Weekly Market Update: Stocks Shrug Off Higher Inflation

Weekly Market Update: Stocks Shrug Off Higher Inflation

Mon 14 Jun 2021

Market Update

Global markets were again positive for the week, although with global yields falling markedly, it was the growth and bond-proxy sectors which were positive, with healthcare and IT the standout gainers. Meanwhile cyclical stocks, which have seen upturned performance since the positive vaccine news in November, had a poor week. Financials, materials and industrials all fell, with energy essentially flat despite oil gaining +1.9% in US Dollar terms. Gains were largely even across regions, with US and UK stocks up +0.9% in Sterling terms. European equities gained the most, up +1.2%, while emerging market equities gained +0.5%. Japanese equities were flat in Sterling terms but down -0.3% in local terms. Markets appear to be sanguine about inflation, despite data points such as a 5% US CPI YoY increase in May, agreeing with the Fed that such increases are likely to be transitory. As such US, UK and German 10Y yields fell 8, 10 and 6 bps respectively, while gold fell -0.7% in US Dollar terms.

CIO Analysis

The equity market has been in consolidation mode for the past two months, while the bond market has been stable and as indifferent to inflation fears. As a result of the market’s Austen-esque summer idleness, investor attention unsurprisingly reverts to the forever-war that is Brexit.

With yet another looming deadline, that of 30 June when the UK is supposed to implement and monitor a series of measures in the Irish Sea, the British PM is faced with a dilemma that has always been present since the days of the referendum: risk breaking with the EU and the US and shoulder a ‘hard border’ between Eire and Northern Ireland, or risk the unity of the United Kingdom to appease allies? With both solutions equally unpalatable, Mr. Johnson pushed for a compromise; so-called ‘smart’ solutions which should in theory prevent EU goods from entering or exiting N. Ireland without proper dues, but without the political anathema of ‘visible’ borders.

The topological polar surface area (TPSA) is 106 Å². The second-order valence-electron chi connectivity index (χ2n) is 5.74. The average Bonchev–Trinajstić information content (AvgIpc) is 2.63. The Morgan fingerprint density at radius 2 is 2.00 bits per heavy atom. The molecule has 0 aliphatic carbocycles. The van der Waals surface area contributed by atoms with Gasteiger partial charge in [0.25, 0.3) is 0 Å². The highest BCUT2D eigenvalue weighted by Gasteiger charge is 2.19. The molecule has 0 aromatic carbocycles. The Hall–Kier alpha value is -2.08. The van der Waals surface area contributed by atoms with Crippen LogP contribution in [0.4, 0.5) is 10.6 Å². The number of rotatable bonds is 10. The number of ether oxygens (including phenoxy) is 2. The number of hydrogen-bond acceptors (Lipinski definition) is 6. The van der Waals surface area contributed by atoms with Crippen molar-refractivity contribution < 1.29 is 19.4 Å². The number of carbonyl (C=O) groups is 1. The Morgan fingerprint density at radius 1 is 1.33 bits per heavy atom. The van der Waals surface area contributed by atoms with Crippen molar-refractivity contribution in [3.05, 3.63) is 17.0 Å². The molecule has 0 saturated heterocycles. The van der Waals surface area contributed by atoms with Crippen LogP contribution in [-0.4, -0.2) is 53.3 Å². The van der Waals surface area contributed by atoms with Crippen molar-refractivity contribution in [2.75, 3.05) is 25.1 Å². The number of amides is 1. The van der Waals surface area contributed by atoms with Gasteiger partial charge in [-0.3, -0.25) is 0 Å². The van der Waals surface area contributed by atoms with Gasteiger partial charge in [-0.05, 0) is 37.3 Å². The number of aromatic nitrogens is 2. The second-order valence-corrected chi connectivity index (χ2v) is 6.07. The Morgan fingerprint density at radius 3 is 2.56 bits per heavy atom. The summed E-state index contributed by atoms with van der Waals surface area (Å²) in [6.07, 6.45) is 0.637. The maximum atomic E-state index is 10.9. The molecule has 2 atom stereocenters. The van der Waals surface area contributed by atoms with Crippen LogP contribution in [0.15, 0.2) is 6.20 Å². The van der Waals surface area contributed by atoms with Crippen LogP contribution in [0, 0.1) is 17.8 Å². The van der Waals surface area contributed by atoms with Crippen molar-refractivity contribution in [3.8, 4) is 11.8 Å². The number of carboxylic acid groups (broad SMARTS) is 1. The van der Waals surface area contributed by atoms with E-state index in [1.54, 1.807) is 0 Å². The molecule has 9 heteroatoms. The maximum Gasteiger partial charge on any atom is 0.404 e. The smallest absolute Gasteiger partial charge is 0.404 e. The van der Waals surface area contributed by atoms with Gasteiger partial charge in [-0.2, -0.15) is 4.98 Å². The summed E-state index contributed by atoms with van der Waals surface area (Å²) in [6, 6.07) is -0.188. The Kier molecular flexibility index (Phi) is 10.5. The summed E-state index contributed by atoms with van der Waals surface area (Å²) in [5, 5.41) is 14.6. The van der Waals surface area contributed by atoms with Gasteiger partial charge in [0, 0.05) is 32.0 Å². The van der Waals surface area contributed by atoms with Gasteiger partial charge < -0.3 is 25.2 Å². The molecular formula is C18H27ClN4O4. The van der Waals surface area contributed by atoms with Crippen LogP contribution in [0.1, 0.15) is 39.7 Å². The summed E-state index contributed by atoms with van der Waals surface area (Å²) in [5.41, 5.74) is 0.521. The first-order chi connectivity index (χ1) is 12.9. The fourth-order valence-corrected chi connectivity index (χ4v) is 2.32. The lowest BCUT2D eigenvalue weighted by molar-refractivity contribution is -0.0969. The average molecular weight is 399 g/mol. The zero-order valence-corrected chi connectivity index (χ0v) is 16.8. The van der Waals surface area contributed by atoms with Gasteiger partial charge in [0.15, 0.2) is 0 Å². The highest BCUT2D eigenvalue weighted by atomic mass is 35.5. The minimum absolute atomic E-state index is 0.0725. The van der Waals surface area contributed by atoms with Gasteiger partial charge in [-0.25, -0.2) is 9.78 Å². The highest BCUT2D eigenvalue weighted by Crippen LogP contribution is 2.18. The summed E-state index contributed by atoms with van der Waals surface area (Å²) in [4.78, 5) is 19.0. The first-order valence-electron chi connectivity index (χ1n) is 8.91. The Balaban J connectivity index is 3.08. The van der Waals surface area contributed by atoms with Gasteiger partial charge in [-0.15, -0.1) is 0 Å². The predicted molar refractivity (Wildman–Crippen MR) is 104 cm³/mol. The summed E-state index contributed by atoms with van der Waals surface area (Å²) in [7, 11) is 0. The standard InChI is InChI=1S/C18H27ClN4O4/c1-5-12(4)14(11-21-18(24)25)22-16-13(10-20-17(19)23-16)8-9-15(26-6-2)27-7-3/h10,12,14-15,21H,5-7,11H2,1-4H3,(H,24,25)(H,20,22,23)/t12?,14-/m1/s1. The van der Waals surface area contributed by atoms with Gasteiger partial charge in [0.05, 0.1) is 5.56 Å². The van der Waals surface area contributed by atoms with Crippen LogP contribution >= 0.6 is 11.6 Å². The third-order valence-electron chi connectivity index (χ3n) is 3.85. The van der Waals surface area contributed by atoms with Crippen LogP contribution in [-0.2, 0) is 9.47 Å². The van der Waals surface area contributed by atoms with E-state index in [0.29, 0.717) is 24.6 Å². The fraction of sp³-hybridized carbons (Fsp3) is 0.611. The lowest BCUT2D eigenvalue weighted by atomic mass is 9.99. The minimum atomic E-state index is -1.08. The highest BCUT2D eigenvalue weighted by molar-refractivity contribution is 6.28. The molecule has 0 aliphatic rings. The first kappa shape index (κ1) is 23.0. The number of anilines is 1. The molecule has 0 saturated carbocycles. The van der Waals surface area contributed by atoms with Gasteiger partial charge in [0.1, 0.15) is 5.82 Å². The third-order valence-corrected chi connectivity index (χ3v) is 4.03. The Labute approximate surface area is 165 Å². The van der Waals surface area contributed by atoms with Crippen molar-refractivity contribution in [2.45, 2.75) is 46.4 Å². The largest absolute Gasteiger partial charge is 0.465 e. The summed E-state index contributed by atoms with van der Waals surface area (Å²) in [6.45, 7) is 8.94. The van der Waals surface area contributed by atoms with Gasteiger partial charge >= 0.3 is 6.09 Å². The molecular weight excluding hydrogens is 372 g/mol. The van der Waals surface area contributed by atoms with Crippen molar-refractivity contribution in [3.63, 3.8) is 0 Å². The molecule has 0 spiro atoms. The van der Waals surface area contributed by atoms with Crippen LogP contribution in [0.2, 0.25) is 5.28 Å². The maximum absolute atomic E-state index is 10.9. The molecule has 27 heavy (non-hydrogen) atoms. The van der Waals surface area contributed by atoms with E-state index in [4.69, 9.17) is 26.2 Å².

Unsurprisingly, European leaders who have found themselves at odds with UK governments over an increasing range of issues in the past decade, are unwilling to engage in talks about ‘creative’ solutions to the problem and insist on the letter of the agreement signed only a few months ago.

That both sides have been schooled to the perils and dead ends of ‘positional negotiation’ (sticking to a fixed position and looking at chinks in the armour of the other side to produce a ‘win’) is a given. Reluctance to engage pragmatically should be perceived as nothing more than visible proof that the climate between the former trading partners is simply not conducive to negotiations.

To blithely assume that things will correct themselves might be misguided. At Angela Merkel’s twilight and until such time as her successors manage to reassert themselves at the helm of Europe, French positions may well dominate the agenda, a year ahead of France’s own election. Also, portfolio managers should note that maintaining the Good Friday Agreement could be higher up the American agenda than maintaining the ‘special relationship’, which was built on the premise of the UK being the gateway to Europe.

With many issues still unresolved, the most profound of which being the future of cross-border financial services, at the very least investors should call Brexit what it is: the path to a trade war. Whether that war will be averted remains to be seen. What does this mean for investors? Equity markets, which have assigned much lower valuations to UK stocks comparative to other regions, probably will not be caught unprepared and could in fact gain from a Sterling devaluation. Bond markets are indifferent, dancing to the tune of central banks. However, we wouldn’t be too surprised if investors question whether the Pound, which is still near post-Brexit highs, is fairly valued, especially as other countries have caught up on vaccination levels.

-David Baker, CIO


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